Governor: Dorian will get worse for North Carolina

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The Associated Press Power company lineman work to restore power after a tornado hit Emerald Isle as Hurricane Dorian moved up the East Coast.

OCRACOKE (AP) — North Carolina officials say coastal areas have yet to see the worst from Hurricane Dorian despite apparent tornadoes and heavy rains as the storm approaches from the south.

Gov. Roy Cooper on Thursday urged residents “to stay in a safe place and off the roads” while conditions deteriorate from south to north through the night and Friday morning.

Cooper says tornadoes had already been reported in five counties, and 9 inches (23 centimeters) of rain had fallen in parts of the county where Wilmington is located.

More than 2,200 people are staying in 65 shelters. Flash flooding is still a big concern, and there are more than 15 road closures. Major river flooding is predicted for a portion of the Northeast Cape Fear River.

State meteorologist Katie Webster says she expected conditions to improve rapidly by Friday afternoon as the storm passes.

South Carolina Gov. Henry McMaster has lifted the mandatory evacuation order for Jasper, Beaufort and Colleton counties.

During a briefing Thursday, McMaster urged residents who were returning to their homes to heed re-entry orders by sheriff’s offices and to use caution. He and other officials urged residents to avoid standing water, which might mask downed power lines or tree limbs, and to stay off the road unless absolutely necessary.

Evacuation orders remain for five other counties: Georgetown, Horry, Charleston, Berkeley and Dorchester.

McMaster says Dorian remains “a very dangerous storm and it’s still impossible to predict where it will go.”

Forecasters say Hurricane Dorian is expected to slowly weaken as it travels near and along the coasts of South and North Carolina.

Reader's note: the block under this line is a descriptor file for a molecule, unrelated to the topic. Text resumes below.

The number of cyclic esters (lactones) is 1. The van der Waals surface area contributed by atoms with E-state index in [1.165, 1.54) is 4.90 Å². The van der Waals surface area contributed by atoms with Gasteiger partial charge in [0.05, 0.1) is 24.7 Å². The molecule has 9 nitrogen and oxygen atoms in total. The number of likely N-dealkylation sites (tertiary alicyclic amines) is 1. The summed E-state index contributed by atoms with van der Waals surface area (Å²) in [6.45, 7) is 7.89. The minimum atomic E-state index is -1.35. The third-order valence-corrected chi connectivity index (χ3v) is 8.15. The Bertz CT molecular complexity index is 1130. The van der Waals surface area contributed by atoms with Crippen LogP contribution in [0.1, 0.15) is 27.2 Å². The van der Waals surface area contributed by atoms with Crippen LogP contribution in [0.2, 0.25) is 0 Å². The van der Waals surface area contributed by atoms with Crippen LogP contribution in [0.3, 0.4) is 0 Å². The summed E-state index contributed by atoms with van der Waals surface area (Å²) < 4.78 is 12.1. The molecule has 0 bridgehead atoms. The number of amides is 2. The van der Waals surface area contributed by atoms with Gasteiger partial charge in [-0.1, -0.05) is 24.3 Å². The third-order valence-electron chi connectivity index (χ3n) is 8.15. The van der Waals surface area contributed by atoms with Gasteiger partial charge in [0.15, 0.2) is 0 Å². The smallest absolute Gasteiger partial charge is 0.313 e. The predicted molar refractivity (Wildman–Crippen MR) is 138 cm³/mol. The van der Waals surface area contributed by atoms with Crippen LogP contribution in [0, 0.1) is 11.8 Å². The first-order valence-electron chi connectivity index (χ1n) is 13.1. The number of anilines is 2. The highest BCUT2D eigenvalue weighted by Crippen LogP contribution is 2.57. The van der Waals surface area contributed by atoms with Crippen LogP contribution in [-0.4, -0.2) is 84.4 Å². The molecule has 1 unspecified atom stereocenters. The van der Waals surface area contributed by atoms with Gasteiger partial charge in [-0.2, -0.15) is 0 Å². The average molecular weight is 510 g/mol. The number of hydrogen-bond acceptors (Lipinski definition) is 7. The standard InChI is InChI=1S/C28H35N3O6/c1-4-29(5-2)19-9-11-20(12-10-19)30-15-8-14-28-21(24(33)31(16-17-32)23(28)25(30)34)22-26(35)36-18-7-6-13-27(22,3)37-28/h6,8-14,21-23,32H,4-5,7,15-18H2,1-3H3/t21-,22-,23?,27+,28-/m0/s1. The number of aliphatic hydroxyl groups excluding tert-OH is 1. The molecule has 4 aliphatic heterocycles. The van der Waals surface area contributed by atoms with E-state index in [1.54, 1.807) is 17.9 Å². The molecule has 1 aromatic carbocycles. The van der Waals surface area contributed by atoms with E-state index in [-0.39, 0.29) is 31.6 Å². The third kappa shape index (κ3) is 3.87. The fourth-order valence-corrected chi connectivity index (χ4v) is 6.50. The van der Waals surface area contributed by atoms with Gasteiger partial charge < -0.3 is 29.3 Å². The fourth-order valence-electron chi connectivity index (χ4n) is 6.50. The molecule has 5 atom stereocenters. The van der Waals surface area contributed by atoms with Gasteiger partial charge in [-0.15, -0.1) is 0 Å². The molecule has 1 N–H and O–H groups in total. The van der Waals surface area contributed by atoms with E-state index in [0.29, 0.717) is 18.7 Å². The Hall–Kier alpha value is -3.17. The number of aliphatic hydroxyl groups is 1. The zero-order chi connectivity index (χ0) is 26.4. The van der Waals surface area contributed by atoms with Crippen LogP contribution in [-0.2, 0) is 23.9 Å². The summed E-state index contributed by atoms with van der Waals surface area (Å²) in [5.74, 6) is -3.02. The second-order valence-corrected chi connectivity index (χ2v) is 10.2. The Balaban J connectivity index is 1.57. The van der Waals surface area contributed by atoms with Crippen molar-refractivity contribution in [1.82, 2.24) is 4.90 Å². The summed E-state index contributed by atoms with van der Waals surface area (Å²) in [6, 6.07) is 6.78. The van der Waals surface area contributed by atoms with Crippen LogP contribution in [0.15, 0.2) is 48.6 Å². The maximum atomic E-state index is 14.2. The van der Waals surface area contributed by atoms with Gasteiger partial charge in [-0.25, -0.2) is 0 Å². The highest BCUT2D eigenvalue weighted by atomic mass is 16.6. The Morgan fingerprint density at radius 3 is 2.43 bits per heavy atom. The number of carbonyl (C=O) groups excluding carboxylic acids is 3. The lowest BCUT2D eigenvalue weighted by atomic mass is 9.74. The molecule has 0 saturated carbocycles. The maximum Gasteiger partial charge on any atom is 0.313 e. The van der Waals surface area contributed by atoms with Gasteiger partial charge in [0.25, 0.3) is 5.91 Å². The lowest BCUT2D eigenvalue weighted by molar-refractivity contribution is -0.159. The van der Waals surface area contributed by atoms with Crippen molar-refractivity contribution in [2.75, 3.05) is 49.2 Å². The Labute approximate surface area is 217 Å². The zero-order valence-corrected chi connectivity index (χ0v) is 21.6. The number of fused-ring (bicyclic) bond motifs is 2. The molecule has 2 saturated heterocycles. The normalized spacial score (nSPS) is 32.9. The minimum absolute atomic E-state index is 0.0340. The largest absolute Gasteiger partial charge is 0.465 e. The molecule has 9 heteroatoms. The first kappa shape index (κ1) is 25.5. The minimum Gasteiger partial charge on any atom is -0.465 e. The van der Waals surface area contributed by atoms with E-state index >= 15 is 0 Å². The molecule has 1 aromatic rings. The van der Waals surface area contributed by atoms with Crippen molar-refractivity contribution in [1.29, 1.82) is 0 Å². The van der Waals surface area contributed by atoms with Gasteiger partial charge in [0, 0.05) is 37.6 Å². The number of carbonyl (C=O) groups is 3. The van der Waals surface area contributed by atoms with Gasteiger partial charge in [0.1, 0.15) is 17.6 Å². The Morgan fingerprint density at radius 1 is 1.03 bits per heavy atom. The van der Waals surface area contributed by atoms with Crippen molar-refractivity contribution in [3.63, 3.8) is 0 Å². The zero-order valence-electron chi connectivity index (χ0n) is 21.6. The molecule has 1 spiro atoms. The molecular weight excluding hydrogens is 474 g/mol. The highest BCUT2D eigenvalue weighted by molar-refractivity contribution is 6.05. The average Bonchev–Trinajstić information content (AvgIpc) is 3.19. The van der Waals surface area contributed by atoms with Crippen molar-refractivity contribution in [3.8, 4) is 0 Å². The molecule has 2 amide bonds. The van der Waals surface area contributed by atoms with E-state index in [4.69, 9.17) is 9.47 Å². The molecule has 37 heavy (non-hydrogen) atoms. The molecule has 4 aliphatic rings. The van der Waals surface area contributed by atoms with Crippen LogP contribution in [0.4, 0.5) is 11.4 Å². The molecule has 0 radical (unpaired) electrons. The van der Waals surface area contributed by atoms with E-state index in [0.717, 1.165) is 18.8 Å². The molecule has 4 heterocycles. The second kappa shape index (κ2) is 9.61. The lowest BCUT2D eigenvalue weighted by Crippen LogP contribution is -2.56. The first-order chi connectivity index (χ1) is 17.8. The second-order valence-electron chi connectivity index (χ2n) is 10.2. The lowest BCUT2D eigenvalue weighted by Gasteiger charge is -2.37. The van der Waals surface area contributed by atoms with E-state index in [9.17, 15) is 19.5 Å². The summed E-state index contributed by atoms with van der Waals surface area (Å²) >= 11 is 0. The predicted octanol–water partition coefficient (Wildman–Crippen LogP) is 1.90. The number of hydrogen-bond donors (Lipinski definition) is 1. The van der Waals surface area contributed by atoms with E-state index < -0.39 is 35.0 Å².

In its 5 p.m. advisory, the National Hurricane Center says Dorian has weakened slightly and remains a Category 2 storm with maximum sustained winds of 105 mph (169 kph).

Its eye is located about 45 miles (72 kilometers) southeast of Myrtle Beach, South Carolina, and is moving northeast at about 10 mph (16 kph).

Forecasters expect Dorian’s eye to pass near or over parts of the North Carolina coast within the next 12 to 24 hours.

Members of the Rhode Island National Guard will be heading to the Bahamas to help with relief efforts in the aftermath of Hurricane Dorian.

State officials say the National Guard will mobilize three C-130J cargo aircraft that will depart from the Quonset Air National Guard Base on Friday.

Maj. Gen. Christopher Callahan says the Rhode Island National Guard has had a special connection with the Bahamas, through a training partnership with the Royal Bahamas Defence Force that began in 2005.

Dorian devastated parts of the Bahamas , where the government’s official death toll stands at 20 and is certain to climb. Thousands of people whose homes were destroyed are seeking help.

Hurricane Dorian is continuing to complicate air travel in the Southeast.

Airports in Wilmington and Florence, South Carolina, were expected to remain closed until Friday morning.

According to FlightAware, more than 500 U.S. flights were canceled by mid-afternoon Thursday, with the largest numbers in Charleston and Myrtle Beach, South Carolina; Charlotte, North Carolina; and Atlanta and Savannah, Georgia.

Airlines have already canceled more than 200 flights scheduled for Friday, especially in an area from Norfolk, Virginia, to Savannah.

TSA Acting Deputy Administrator Patricia Cogswell says the agency has 120 employees who can be sent to the region to help screen passengers and baggage once air travel begins to return to normal.

The Associated Press Power company lineman work to restore power after a tornado hit Emerald Isle as Hurricane Dorian moved up the East Coast.